Two hours after arriving, we finally left. The storm had passed and the ground bore next to no sign that it had ever been torrentially raining. Target had been everything I had heard, hoped and dreamed it would be – and more.

It’s a good job we had far more interesting things planned for the week, as a shopping trip to Target would have been a fairly pathetic trip highlight. But a highlight it was nonetheless – just last night Cathers and I reminisced over its joys, as she ate a lolly made with her Target dollar aisle popsicle maker, and I wore my Target leggings…

When cheerleaders go bad

Just when you thought this blog was becoming a little too serious and intense, along comes a post about cheerleading…

Apparantly, cheerleading is the world’s most dangerous sport. This isn’t because of the injuries that can occur when a pom-pom flies into the eyes, oh no…it’s become particularly dangerous because of the increasing number of gymnastic stunts involved. As of 2008, High School Cheerleading accounted for 65.1% of ‘catastrophic’ sports injuries amongst girls.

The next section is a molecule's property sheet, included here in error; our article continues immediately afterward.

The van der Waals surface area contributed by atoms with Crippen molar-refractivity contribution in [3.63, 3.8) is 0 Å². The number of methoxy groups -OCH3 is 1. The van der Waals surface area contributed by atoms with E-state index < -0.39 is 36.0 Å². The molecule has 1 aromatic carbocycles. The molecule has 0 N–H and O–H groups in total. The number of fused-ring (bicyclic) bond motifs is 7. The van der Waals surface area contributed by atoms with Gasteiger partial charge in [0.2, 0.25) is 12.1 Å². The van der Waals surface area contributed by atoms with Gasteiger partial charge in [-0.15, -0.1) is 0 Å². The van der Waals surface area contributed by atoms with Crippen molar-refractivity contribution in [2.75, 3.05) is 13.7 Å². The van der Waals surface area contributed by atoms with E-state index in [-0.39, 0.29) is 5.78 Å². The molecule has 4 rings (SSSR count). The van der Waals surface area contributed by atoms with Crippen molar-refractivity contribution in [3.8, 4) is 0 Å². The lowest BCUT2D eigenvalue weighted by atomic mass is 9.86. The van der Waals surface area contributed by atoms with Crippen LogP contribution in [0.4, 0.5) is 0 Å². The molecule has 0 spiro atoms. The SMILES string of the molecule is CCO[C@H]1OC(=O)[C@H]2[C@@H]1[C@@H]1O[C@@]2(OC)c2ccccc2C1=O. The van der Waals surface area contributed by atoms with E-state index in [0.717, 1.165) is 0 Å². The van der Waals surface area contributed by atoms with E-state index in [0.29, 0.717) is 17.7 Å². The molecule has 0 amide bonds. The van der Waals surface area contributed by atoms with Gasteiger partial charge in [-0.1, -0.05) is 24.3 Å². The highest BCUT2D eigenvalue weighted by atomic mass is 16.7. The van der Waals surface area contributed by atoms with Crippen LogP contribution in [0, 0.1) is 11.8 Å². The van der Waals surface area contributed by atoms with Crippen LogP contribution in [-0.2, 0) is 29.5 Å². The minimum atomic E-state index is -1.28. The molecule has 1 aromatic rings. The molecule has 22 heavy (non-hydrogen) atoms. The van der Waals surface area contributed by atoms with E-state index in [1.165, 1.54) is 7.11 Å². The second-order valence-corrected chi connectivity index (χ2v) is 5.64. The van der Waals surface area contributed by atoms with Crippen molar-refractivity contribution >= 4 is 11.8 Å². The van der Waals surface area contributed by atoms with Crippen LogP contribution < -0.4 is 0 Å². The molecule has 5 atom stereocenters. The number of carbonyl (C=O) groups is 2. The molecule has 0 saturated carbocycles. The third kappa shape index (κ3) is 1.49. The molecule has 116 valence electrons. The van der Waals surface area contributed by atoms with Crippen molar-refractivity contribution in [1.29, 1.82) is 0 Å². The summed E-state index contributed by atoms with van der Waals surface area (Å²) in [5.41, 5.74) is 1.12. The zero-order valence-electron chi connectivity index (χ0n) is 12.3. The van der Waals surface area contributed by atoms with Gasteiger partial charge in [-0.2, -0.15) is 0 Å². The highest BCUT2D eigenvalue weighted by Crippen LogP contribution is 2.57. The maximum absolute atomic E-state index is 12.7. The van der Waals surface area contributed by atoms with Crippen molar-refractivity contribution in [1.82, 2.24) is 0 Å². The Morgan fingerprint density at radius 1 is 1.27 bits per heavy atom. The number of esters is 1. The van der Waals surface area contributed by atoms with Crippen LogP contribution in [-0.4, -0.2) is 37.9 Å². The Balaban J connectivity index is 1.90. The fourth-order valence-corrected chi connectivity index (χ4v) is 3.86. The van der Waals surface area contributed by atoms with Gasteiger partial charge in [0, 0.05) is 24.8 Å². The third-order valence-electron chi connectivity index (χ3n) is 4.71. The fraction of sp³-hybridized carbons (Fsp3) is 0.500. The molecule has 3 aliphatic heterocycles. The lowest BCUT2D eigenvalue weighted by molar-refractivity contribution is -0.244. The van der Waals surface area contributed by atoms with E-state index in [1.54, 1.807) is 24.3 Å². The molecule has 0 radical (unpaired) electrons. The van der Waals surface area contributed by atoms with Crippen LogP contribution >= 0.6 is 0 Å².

And the danger doesn’t stop when cheerleaders leave the gym or football field. Cheerleading is seemingly not as sweet, innocent and wholesome an activity as depicted in the classic film ‘Bring It On’.

An article in today’s Guardian chronicles Cheerleading’s annus horribilis, including the kidnap & beating of a cheerleader by 6 other members of her high school squad in Florida. Not to mention the fact that the University of Idaho were forced to change their uniforms to something less slutty. Or that eight high school cheerleaders in Georgia were suspended for performing cheers whilst drunk. (Wouldn’t that just be hilarious to watch?)

In other cheerleading news, did you know that Indian cricket teams have them? And even they have their scandals. Last year, two British cricket cheerleaders were allegedly excluded from a squad because their skin was ‘too dark’.

Then there’s the gay cheerleader that was axed from Heroes. (I’m saying that like I watch the show, I actually don’t, but probably should.)

I think we need more cheerleaders in the UK. Not just pretty girls in slutty outfits either, have some decent gymnastic men in it too. (Although, my concept of male cheerleaders is slightly tainted by the fact that the current – but soon to be ex – US President was a member of a cheer squad!)